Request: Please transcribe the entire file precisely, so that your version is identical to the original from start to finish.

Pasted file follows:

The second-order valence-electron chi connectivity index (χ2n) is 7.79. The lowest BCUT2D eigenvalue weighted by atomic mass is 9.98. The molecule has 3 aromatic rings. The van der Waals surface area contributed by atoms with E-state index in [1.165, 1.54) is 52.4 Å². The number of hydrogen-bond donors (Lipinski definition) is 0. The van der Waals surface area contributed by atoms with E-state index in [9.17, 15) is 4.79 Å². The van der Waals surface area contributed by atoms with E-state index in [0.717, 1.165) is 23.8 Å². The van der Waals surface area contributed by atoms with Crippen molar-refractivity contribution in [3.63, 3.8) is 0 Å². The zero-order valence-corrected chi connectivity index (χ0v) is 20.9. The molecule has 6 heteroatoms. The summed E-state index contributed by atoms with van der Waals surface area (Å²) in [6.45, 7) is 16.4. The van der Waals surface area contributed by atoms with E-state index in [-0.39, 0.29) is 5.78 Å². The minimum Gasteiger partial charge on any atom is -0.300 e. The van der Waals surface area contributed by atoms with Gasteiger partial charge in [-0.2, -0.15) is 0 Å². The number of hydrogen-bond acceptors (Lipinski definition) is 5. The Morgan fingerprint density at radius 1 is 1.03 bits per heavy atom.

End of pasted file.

The second-order valence-electron chi connectivity index (χ2n) is 7.79. The lowest BCUT2D eigenvalue weighted by atomic mass is 9.98. The molecule has 3 aromatic rings. The van der Waals surface area contributed by atoms with E-state index in [1.165, 1.54) is 52.4 Å². The number of hydrogen-bond donors (Lipinski definition) is 0. The van der Waals surface area contributed by atoms with E-state index in [9.17, 15) is 4.79 Å². The van der Waals surface area contributed by atoms with E-state index in [0.717, 1.165) is 23.8 Å². The van der Waals surface area contributed by atoms with Crippen molar-refractivity contribution in [3.63, 3.8) is 0 Å². The zero-order valence-corrected chi connectivity index (χ0v) is 20.9. The molecule has 6 heteroatoms. The summed E-state index contributed by atoms with van der Waals surface area (Å²) in [6.45, 7) is 16.4. The van der Waals surface area contributed by atoms with E-state index in [-0.39, 0.29) is 5.78 Å². The minimum Gasteiger partial charge on any atom is -0.300 e. The van der Waals surface area contributed by atoms with Gasteiger partial charge in [-0.2, -0.15) is 0 Å². The number of hydrogen-bond acceptors (Lipinski definition) is 5. The Morgan fingerprint density at radius 1 is 1.03 bits per heavy atom.